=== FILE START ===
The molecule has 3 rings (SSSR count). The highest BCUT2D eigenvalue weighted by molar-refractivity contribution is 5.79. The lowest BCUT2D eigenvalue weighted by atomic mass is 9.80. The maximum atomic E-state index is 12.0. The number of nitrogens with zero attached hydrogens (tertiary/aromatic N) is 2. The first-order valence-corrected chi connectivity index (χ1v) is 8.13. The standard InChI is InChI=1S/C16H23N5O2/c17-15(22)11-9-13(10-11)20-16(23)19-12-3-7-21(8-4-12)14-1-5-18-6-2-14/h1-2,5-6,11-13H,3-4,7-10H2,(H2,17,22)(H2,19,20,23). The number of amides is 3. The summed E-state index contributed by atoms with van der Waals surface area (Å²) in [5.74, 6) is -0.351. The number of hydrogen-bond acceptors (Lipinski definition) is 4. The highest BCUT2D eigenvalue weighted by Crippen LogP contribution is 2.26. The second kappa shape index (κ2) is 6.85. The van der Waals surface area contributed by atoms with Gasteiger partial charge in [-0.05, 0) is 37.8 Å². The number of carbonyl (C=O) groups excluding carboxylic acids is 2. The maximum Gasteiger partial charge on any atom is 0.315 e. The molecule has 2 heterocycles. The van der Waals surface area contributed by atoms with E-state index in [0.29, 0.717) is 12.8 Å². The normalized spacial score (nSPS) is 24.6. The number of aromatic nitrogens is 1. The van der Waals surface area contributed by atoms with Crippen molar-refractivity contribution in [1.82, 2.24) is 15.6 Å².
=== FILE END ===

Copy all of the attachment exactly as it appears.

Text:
The molecule has 3 rings (SSSR count). The highest BCUT2D eigenvalue weighted by molar-refractivity contribution is 5.79. The lowest BCUT2D eigenvalue weighted by atomic mass is 9.80. The maximum atomic E-state index is 12.0. The number of nitrogens with zero attached hydrogens (tertiary/aromatic N) is 2. The first-order valence-corrected chi connectivity index (χ1v) is 8.13. The standard InChI is InChI=1S/C16H23N5O2/c17-15(22)11-9-13(10-11)20-16(23)19-12-3-7-21(8-4-12)14-1-5-18-6-2-14/h1-2,5-6,11-13H,3-4,7-10H2,(H2,17,22)(H2,19,20,23). The number of amides is 3. The summed E-state index contributed by atoms with van der Waals surface area (Å²) in [5.74, 6) is -0.351. The number of hydrogen-bond acceptors (Lipinski definition) is 4. The highest BCUT2D eigenvalue weighted by Crippen LogP contribution is 2.26. The second kappa shape index (κ2) is 6.85. The van der Waals surface area contributed by atoms with Gasteiger partial charge in [-0.05, 0) is 37.8 Å². The number of carbonyl (C=O) groups excluding carboxylic acids is 2. The maximum Gasteiger partial charge on any atom is 0.315 e. The molecule has 2 heterocycles. The van der Waals surface area contributed by atoms with E-state index in [0.29, 0.717) is 12.8 Å². The normalized spacial score (nSPS) is 24.6. The number of aromatic nitrogens is 1. The van der Waals surface area contributed by atoms with Crippen molar-refractivity contribution in [1.82, 2.24) is 15.6 Å².